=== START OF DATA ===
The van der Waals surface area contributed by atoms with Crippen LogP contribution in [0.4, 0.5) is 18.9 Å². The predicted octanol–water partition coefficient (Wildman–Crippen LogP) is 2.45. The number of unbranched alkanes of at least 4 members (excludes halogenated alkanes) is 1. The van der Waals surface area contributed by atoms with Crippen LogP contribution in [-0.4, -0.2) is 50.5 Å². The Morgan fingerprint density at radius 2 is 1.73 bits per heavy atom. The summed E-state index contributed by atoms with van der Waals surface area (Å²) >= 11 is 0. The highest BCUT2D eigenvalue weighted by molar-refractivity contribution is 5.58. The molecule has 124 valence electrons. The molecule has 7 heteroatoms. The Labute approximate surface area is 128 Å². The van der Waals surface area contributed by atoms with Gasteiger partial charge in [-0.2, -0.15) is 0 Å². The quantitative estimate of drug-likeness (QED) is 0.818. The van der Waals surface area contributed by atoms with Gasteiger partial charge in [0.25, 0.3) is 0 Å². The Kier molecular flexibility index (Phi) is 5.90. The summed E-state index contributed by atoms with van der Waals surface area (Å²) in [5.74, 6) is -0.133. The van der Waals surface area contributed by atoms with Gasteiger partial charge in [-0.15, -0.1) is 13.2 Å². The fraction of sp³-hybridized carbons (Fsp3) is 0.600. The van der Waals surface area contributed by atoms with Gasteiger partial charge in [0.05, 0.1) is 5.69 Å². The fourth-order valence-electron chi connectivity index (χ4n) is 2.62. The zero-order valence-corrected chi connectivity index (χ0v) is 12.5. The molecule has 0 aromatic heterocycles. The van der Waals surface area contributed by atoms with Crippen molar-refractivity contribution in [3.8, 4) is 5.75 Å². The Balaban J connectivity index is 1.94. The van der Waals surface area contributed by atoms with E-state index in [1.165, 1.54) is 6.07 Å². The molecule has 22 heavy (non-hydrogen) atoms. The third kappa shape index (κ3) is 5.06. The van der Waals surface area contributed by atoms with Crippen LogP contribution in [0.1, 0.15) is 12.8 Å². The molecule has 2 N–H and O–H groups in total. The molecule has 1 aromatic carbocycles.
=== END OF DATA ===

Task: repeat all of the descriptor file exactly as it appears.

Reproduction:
The van der Waals surface area contributed by atoms with Crippen LogP contribution in [0.4, 0.5) is 18.9 Å². The predicted octanol–water partition coefficient (Wildman–Crippen LogP) is 2.45. The number of unbranched alkanes of at least 4 members (excludes halogenated alkanes) is 1. The van der Waals surface area contributed by atoms with Crippen LogP contribution in [-0.4, -0.2) is 50.5 Å². The Morgan fingerprint density at radius 2 is 1.73 bits per heavy atom. The summed E-state index contributed by atoms with van der Waals surface area (Å²) >= 11 is 0. The highest BCUT2D eigenvalue weighted by molar-refractivity contribution is 5.58. The molecule has 124 valence electrons. The molecule has 7 heteroatoms. The Labute approximate surface area is 128 Å². The van der Waals surface area contributed by atoms with Gasteiger partial charge in [-0.2, -0.15) is 0 Å². The quantitative estimate of drug-likeness (QED) is 0.818. The van der Waals surface area contributed by atoms with Gasteiger partial charge in [0.25, 0.3) is 0 Å². The Kier molecular flexibility index (Phi) is 5.90. The summed E-state index contributed by atoms with van der Waals surface area (Å²) in [5.74, 6) is -0.133. The van der Waals surface area contributed by atoms with Gasteiger partial charge in [-0.15, -0.1) is 13.2 Å². The fraction of sp³-hybridized carbons (Fsp3) is 0.600. The van der Waals surface area contributed by atoms with Gasteiger partial charge in [0.05, 0.1) is 5.69 Å². The fourth-order valence-electron chi connectivity index (χ4n) is 2.62. The zero-order valence-corrected chi connectivity index (χ0v) is 12.5. The molecule has 0 aromatic heterocycles. The van der Waals surface area contributed by atoms with Crippen molar-refractivity contribution in [3.8, 4) is 5.75 Å². The Balaban J connectivity index is 1.94. The van der Waals surface area contributed by atoms with E-state index in [1.165, 1.54) is 6.07 Å². The molecule has 22 heavy (non-hydrogen) atoms. The third kappa shape index (κ3) is 5.06. The van der Waals surface area contributed by atoms with Crippen LogP contribution in [0.1, 0.15) is 12.8 Å². The molecule has 2 N–H and O–H groups in total. The molecule has 1 aromatic carbocycles.